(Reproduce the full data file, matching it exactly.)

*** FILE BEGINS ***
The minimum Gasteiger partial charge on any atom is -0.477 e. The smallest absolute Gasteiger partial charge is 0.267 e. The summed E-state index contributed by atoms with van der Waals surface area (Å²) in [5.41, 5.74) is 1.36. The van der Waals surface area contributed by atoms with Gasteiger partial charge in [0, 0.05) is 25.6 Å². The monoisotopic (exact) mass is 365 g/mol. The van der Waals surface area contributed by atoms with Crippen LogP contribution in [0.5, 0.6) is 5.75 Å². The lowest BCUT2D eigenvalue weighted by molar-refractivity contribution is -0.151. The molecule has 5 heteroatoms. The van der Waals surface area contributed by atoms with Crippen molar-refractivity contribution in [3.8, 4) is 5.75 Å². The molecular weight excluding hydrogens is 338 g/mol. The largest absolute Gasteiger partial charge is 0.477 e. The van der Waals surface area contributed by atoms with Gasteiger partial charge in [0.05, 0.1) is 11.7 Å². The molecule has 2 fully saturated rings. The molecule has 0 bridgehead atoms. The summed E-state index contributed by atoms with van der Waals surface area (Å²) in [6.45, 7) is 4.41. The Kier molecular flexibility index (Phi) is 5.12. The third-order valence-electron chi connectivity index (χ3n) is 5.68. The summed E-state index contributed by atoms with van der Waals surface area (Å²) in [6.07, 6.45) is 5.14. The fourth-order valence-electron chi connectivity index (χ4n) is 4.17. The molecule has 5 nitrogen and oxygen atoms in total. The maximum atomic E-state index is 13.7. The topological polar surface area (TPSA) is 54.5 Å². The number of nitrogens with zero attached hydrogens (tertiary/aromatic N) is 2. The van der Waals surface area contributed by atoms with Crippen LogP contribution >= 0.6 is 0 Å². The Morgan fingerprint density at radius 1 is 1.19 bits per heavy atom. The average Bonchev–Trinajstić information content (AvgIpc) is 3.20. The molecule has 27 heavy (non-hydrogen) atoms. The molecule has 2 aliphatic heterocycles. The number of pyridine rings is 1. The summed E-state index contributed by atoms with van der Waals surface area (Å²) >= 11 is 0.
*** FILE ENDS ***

The minimum Gasteiger partial charge on any atom is -0.477 e. The smallest absolute Gasteiger partial charge is 0.267 e. The summed E-state index contributed by atoms with van der Waals surface area (Å²) in [5.41, 5.74) is 1.36. The van der Waals surface area contributed by atoms with Gasteiger partial charge in [0, 0.05) is 25.6 Å². The monoisotopic (exact) mass is 365 g/mol. The van der Waals surface area contributed by atoms with Crippen LogP contribution in [0.5, 0.6) is 5.75 Å². The lowest BCUT2D eigenvalue weighted by molar-refractivity contribution is -0.151. The molecule has 5 heteroatoms. The van der Waals surface area contributed by atoms with Crippen molar-refractivity contribution in [3.8, 4) is 5.75 Å². The molecular weight excluding hydrogens is 338 g/mol. The largest absolute Gasteiger partial charge is 0.477 e. The van der Waals surface area contributed by atoms with Gasteiger partial charge in [0.05, 0.1) is 11.7 Å². The molecule has 2 fully saturated rings. The molecule has 0 bridgehead atoms. The summed E-state index contributed by atoms with van der Waals surface area (Å²) in [6.45, 7) is 4.41. The Kier molecular flexibility index (Phi) is 5.12. The third-order valence-electron chi connectivity index (χ3n) is 5.68. The summed E-state index contributed by atoms with van der Waals surface area (Å²) in [6.07, 6.45) is 5.14. The fourth-order valence-electron chi connectivity index (χ4n) is 4.17. The molecule has 5 nitrogen and oxygen atoms in total. The maximum atomic E-state index is 13.7. The topological polar surface area (TPSA) is 54.5 Å². The number of nitrogens with zero attached hydrogens (tertiary/aromatic N) is 2. The van der Waals surface area contributed by atoms with Crippen LogP contribution >= 0.6 is 0 Å². The Morgan fingerprint density at radius 1 is 1.19 bits per heavy atom. The average Bonchev–Trinajstić information content (AvgIpc) is 3.20. The molecule has 27 heavy (non-hydrogen) atoms. The molecule has 2 aliphatic heterocycles. The number of pyridine rings is 1. The summed E-state index contributed by atoms with van der Waals surface area (Å²) >= 11 is 0.